Wednesday, April 9, 2014

A new book raises provocative points about legal writing

Deep WaterSouthern California lawyer William Domnarski raises some provocative points about legal writing in his new book, Swimming in Deep Water: Lawyers, Judges, and Our Troubled Legal Profession, published by the ABA. In an essay titled Lawyers Writing, Domnarski argues that legal writing is not a separate genre, but that good legal writing is just good writing, a point he  says law schools don’t acknowledge. But legal writing professors may be closer to his view than he realizes. For years, I have quoted to my students Justice Scalia’s statement (which Domnarski references) that legal writing doesn’t exist as a separate genre. I point out that good legal writing has much in common with any good expository writing.  But I also alert the students that they need to be attuned to legal terminology. No, I don’t mean they should start using legalese like aforesaid, which Domnarski rightly condemns.  Instead I mean that students must understand and correctly use terms like battery and strict scrutiny.

I find more to disagree with in another essay, Legal Writing Instruction Misunderstood. There Domnarski argues that legal writing professors should teach grammar and usage, not legal analysis: “Language skills taught in legal writing classes have nothing to do with legal reasoning or knowledge of the law.” On that point Domnarski is wrong.  Our AALS section is named “The AALS Section on Legal Writing, Reasoning, and Research” because experts in the field recognize the connection between legal reasoning and legal writing. Domnarski himself seems to acknowledge this when he writes in the same essay, “What the lawyer writes is determined by the facts and the law, both of which the lawyer has almost no control over. Presenting whatever best commends an argument is the challenge for the lawyer in his writing.” In short, legal analysis is an integral part of legal writing.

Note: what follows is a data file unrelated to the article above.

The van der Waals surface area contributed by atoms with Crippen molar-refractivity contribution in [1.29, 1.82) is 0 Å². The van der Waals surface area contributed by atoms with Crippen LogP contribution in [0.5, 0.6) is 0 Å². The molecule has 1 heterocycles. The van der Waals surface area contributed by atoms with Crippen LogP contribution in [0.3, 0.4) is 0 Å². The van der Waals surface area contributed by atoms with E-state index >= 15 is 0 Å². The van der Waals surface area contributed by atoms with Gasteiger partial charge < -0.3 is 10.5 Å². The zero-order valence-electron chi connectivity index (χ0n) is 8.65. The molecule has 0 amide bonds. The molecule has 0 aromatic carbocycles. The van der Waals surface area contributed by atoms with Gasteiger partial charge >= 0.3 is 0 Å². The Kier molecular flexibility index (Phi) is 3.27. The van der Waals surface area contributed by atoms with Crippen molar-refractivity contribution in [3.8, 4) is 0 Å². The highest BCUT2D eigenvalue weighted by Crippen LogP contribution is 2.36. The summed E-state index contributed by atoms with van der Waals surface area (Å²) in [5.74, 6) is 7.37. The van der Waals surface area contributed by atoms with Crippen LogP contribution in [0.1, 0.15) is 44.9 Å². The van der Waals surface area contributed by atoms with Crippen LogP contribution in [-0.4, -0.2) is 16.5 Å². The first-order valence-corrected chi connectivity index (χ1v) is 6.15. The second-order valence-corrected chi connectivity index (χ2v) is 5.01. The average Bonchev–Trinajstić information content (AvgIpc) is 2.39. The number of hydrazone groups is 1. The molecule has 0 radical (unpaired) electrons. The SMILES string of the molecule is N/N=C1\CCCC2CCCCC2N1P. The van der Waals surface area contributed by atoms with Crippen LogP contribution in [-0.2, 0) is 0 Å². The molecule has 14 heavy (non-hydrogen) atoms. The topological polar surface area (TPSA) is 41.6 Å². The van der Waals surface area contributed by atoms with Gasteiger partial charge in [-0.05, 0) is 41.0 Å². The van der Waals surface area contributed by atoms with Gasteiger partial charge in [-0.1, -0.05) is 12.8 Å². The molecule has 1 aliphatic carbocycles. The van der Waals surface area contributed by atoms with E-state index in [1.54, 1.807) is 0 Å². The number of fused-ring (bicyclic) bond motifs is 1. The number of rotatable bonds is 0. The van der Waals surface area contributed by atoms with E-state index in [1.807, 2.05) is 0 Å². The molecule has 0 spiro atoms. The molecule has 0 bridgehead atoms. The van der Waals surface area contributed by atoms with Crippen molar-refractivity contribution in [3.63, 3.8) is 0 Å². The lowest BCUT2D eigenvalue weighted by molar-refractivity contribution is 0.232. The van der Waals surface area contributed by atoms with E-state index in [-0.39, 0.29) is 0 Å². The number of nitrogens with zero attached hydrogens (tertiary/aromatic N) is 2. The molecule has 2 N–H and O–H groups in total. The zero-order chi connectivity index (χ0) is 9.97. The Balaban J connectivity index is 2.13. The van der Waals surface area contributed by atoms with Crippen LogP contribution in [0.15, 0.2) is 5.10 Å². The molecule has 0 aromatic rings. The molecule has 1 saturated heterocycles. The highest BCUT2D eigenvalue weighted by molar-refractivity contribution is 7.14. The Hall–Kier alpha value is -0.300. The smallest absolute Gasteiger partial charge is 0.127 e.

Domnarski also bluntly advises, “Burn anything that Bryan Garner has written,” on the ground that Garner “perpetuates the idea that legal writing is somehow special.” I don’t think that’s Garner’s purpose, and I recognize his important contributions to the field. His Redbook on legal style is an invaluable reference on, among other things, English usage—which Domnarski agrees lawyers need to brush up on.


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On the Garner point: I assign Garner's The Winning Brief in my persuasive writing and advocacy class, partly because he relies on such a wide variety of authorities on writing. A quick look through the tips and quotes at the start of each chapter, and sure, you'll see quotes from law-focused sources, but you'll also see generalist sources like the Chicago Manual or Struck & White, as well as specialty sources from other fields like business writing, and even fiction writers like John Irving.

The not-so-provocative key, as I see it, is that (1) there are general writing norms and skills, which our students should learn, (2) there are specific legal writing norms and skills, which our students must learn, and (3) there are times when the latter trumps the former, which our students must learn.

Journalism and fiction provide good examples. A student may well be a great writer, but I would mark her down for writing an interesting lede that teases a surprising revelation later in the story. That might make a great piece in the New York Times Sunday Magazine, but legal writing requires more introductory structure and previewing. The same comparison can be made in fiction writing. If A Prayer for Owen Meany were an appellate brief, I'd want Irving to tell the Court what happens to Meany and the narrator within the first 90 seconds of the book. Fortunately, Irving is not a legal writer.

Posted by: David Ziff | Apr 10, 2014 9:36:16 AM

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